Tombstone Tuesday: Lonely Cross

Click for larger image

Click for larger image

I run across these types of grave markers a lot in the southeastern Wisconsin area. Most of them are almost impossible to read after the wear and tear of the weather. This particular one is hard to read even without the spooky lighting that my camera captured. I’ve rarely seem markers like this that were readable, but I have seen them. They usually just list the persons name and year of birth and death. I’m assuming that these may be the “default” markers that are given to people that couldn’t afford a full headstone or were without family.

About Brian Zalewski

I started genealogy research about mid-1999. My grandfather had passed away in April of that year. Since then I’ve done a lot of research not only for myself, but for friends and other relatives. In 2006, I married the love of my life, Darcy, and welcomed the birth of our daughter, Aerissa Jean, in 2010 and our son, Xander Lee, in 2012. I can’t wait to tell them stories about all of their ancestors.

Additional Resources

A Featured Post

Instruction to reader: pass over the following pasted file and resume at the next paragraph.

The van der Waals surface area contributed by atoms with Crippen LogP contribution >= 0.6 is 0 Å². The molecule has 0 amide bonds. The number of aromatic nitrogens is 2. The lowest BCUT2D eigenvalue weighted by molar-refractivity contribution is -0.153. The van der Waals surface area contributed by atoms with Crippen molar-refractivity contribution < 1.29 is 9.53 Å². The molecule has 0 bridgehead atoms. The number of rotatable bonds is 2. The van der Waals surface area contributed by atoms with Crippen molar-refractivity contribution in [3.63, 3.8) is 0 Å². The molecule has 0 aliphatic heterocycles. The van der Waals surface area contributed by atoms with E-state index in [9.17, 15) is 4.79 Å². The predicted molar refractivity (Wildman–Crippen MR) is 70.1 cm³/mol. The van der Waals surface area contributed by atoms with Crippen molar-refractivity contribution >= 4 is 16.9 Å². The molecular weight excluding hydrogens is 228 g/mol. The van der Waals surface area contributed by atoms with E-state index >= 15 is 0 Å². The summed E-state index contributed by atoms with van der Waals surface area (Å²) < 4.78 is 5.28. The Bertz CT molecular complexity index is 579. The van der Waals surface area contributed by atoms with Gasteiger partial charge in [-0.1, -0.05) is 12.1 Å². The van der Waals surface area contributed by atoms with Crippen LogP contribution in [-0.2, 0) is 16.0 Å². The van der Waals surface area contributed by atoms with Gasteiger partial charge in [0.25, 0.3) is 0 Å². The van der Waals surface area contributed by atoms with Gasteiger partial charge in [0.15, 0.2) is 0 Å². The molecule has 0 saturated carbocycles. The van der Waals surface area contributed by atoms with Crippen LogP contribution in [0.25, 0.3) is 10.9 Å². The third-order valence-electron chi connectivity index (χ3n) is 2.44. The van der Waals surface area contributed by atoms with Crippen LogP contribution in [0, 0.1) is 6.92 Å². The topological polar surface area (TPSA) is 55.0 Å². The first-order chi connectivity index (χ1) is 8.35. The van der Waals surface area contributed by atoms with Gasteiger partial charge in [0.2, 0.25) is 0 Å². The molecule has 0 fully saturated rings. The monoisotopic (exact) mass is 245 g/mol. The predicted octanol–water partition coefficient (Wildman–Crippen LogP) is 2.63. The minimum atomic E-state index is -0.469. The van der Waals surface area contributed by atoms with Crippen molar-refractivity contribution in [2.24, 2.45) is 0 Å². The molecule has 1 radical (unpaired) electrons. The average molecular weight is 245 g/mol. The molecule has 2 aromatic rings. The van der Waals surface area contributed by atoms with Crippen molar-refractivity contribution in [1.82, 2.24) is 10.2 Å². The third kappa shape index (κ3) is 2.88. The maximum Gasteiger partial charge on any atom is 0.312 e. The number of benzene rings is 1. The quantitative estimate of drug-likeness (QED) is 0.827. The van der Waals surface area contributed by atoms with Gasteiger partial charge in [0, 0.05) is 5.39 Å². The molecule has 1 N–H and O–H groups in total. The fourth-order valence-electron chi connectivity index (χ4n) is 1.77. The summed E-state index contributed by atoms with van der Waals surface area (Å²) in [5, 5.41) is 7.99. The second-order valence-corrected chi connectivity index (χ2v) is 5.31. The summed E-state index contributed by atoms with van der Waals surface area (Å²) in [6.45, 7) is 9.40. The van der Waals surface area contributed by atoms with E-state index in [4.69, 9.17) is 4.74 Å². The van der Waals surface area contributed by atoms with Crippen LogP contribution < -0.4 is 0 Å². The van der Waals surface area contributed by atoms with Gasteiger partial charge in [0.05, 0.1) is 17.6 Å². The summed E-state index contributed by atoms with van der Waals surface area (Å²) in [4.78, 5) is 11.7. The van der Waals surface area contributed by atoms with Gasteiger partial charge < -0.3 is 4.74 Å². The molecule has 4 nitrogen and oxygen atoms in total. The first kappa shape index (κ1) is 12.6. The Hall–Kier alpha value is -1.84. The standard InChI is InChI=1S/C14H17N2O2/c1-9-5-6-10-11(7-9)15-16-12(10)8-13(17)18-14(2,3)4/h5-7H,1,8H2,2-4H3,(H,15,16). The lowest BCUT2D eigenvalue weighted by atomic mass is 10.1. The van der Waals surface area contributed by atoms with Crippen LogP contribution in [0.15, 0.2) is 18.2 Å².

The 1940 Census Hunt Begins

How can I go through this week without a post about the 1940 Census? The digital images were released on Monday, April 2nd free for everyone, though I personally never got to see them until late on Monday night. I don’t think they expected as much traffic as they got on day one. I heard […]

Comments

  1. I have never seen a cross like that. It is pretty. I wonder if we have any in CA, I will be on the lookout, Thanks for sharing

  2. They’re pretty common around here. Think maybe they’re made from iron, since a lot of the older ones are very rusty.brianjz

  3. Sue Hemmen says:

    This type of cross was often used by the German Russians who immigrated to this country. Milwaukee and Sheboygan, WI had a large population of Germans from Russia.